A longstanding goal of dietary surveillance has been to estimate the proportion of the population with intakes above or below a target, such as a recommended level of intake. However, until now, statistical methods for assessing the alignment of food intakes with recommendations have been lacking.
The purposes of this study were to demonstrate the National Cancer Institute's method of estimating the distribution of usual intake of foods and determine the proportion of the U.S. population who does not meet federal dietary recommendations.
Data were obtained from the 2001-2004 NHANES for 16,338 persons, aged 2 y and older. Quantities of foods reported on 24-h recalls were translated into amounts of various food groups using the MyPyramid Equivalents Database. Usual dietary intake distributions were modeled, accounting for sequence effect, weekend/weekday effect, sex, age, poverty income ratio, and race/ethnicity.
The majority of the population did not meet recommendations for all of the nutrient-rich food groups, except total grains and meat and beans. Concomitantly, overconsumption of energy from solid fats, added sugars, and alcoholic beverages ("empty calories") was ubiquitous.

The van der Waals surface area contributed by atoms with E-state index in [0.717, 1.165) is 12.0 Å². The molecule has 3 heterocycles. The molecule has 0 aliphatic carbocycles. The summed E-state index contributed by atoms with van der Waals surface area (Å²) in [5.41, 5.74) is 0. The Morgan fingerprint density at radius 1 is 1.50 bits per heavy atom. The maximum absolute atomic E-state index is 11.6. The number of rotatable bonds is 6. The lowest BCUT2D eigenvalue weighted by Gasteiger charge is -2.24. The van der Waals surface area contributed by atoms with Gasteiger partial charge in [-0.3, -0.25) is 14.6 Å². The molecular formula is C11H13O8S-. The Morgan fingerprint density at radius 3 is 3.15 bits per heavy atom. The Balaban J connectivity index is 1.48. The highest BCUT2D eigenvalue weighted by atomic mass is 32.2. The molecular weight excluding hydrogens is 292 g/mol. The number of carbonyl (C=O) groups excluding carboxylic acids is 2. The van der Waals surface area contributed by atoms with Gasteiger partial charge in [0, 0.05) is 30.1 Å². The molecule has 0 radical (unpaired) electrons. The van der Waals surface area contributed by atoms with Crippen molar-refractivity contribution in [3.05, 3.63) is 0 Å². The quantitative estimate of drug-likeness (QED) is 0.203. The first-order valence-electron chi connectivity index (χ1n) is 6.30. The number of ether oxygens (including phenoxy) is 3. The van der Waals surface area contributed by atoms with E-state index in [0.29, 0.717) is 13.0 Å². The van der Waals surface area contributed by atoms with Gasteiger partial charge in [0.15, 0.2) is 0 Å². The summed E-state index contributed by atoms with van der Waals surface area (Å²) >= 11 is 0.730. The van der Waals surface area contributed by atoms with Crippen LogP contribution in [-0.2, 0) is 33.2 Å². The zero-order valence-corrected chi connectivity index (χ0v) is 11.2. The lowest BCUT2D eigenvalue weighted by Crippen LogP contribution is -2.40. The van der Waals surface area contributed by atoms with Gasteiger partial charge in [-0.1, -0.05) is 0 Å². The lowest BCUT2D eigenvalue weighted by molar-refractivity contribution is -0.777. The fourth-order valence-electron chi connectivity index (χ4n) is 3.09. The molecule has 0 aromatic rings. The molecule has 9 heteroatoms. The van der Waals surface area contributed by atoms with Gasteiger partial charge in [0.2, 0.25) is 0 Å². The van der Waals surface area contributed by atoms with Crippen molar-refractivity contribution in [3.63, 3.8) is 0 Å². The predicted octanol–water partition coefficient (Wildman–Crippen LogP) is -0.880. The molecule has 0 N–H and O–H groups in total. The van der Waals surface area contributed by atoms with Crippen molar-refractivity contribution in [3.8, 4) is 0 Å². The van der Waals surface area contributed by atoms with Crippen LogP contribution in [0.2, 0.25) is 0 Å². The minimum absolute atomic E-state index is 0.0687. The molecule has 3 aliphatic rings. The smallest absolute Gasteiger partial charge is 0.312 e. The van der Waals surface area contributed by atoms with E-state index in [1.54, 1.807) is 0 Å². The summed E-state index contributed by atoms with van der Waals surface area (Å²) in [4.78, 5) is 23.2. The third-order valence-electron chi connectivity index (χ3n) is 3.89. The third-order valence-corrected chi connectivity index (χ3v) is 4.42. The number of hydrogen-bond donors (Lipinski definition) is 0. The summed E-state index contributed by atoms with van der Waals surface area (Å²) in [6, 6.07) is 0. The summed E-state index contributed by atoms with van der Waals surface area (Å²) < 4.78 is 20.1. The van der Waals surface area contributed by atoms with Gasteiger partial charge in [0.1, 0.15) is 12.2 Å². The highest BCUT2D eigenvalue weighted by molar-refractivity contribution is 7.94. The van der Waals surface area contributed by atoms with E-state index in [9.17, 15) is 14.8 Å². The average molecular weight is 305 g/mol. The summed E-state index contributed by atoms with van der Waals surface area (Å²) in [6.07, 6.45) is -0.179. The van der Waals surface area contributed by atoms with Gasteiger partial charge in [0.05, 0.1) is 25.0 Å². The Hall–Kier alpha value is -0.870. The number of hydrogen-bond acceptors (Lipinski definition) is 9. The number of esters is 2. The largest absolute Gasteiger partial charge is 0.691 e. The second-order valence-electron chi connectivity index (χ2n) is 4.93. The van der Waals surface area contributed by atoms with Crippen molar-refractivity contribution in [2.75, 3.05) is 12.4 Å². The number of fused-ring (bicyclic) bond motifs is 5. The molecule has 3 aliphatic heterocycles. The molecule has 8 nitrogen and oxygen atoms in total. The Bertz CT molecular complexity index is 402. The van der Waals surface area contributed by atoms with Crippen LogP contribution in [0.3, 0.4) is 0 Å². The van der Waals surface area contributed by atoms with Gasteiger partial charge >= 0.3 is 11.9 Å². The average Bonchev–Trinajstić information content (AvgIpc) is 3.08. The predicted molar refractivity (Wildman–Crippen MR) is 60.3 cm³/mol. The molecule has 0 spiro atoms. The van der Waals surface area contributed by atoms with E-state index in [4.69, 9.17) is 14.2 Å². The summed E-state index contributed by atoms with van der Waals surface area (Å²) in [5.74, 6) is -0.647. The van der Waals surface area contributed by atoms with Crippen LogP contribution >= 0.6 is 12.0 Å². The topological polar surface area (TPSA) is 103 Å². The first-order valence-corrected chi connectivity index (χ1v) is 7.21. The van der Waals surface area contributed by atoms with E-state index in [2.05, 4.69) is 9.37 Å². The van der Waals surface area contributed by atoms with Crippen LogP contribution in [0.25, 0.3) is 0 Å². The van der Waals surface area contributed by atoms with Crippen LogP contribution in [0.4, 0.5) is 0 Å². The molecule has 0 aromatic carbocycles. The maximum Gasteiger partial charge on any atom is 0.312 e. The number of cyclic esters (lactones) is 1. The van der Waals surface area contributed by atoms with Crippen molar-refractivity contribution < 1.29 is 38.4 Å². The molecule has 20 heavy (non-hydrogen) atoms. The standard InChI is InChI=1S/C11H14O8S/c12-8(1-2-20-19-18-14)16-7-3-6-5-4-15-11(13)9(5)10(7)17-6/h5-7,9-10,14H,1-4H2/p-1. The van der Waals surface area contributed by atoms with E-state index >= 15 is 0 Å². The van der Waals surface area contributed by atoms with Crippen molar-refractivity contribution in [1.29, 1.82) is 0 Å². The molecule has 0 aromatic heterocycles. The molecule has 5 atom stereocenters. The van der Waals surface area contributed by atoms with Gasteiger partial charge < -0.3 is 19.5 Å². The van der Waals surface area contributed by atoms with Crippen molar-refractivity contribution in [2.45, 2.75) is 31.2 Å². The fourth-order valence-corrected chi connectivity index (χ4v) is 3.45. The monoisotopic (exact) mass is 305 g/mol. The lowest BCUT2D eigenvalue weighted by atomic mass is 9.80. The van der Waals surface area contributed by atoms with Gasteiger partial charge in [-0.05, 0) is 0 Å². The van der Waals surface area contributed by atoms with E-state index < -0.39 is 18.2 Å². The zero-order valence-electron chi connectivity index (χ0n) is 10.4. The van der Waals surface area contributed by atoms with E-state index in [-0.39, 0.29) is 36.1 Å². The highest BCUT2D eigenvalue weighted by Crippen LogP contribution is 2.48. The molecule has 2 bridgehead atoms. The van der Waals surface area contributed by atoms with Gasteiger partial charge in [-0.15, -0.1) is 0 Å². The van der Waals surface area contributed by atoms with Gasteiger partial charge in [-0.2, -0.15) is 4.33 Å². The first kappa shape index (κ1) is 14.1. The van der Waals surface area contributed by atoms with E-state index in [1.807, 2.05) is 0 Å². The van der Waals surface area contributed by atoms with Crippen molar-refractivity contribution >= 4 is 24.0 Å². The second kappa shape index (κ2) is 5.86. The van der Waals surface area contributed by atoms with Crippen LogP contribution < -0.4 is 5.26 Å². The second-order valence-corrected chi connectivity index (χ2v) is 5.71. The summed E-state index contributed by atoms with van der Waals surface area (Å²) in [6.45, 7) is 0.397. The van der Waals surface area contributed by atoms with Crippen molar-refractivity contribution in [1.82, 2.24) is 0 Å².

Over 80% of persons age ≥ 71 y and over 90% of all other sex-age groups had intakes of empty calories that exceeded the discretionary calorie allowances.
In conclusion, nearly the entire U.S. population consumes a diet that is not on par with recommendations. These findings add another piece to the rather disturbing picture that is emerging of a nation's diet in crisis.
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